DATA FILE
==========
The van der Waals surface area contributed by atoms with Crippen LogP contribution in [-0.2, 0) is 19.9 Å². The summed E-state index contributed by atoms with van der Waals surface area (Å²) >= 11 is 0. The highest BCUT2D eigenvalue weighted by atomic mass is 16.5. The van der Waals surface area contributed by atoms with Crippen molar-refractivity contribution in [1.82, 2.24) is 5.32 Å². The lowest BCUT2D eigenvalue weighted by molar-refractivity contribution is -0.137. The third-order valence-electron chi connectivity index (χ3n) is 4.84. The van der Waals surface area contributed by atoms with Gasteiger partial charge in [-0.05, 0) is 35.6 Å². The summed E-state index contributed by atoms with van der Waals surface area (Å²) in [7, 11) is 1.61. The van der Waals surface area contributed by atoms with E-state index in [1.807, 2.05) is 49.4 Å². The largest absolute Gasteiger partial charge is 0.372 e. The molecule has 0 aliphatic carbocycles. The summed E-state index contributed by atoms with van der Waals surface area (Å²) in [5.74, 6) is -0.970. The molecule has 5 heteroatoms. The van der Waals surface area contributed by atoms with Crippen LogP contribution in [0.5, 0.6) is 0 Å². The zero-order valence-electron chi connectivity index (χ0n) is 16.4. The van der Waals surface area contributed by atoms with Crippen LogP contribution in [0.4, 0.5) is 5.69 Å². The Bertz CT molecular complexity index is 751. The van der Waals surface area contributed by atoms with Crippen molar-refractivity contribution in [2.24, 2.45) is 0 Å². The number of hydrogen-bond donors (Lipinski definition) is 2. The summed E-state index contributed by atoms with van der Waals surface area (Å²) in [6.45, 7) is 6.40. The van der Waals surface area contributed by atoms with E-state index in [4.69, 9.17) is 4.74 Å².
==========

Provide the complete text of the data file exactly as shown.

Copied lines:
The van der Waals surface area contributed by atoms with Crippen LogP contribution in [-0.2, 0) is 19.9 Å². The summed E-state index contributed by atoms with van der Waals surface area (Å²) >= 11 is 0. The highest BCUT2D eigenvalue weighted by atomic mass is 16.5. The van der Waals surface area contributed by atoms with Crippen molar-refractivity contribution in [1.82, 2.24) is 5.32 Å². The lowest BCUT2D eigenvalue weighted by molar-refractivity contribution is -0.137. The third-order valence-electron chi connectivity index (χ3n) is 4.84. The van der Waals surface area contributed by atoms with Gasteiger partial charge in [-0.05, 0) is 35.6 Å². The summed E-state index contributed by atoms with van der Waals surface area (Å²) in [7, 11) is 1.61. The van der Waals surface area contributed by atoms with E-state index in [1.807, 2.05) is 49.4 Å². The largest absolute Gasteiger partial charge is 0.372 e. The molecule has 0 aliphatic carbocycles. The summed E-state index contributed by atoms with van der Waals surface area (Å²) in [5.74, 6) is -0.970. The molecule has 5 heteroatoms. The van der Waals surface area contributed by atoms with Crippen LogP contribution in [0.5, 0.6) is 0 Å². The zero-order valence-electron chi connectivity index (χ0n) is 16.4. The van der Waals surface area contributed by atoms with Crippen LogP contribution in [0.4, 0.5) is 5.69 Å². The Bertz CT molecular complexity index is 751. The van der Waals surface area contributed by atoms with Crippen molar-refractivity contribution in [2.24, 2.45) is 0 Å². The number of hydrogen-bond donors (Lipinski definition) is 2. The summed E-state index contributed by atoms with van der Waals surface area (Å²) in [6.45, 7) is 6.40. The van der Waals surface area contributed by atoms with E-state index in [4.69, 9.17) is 4.74 Å².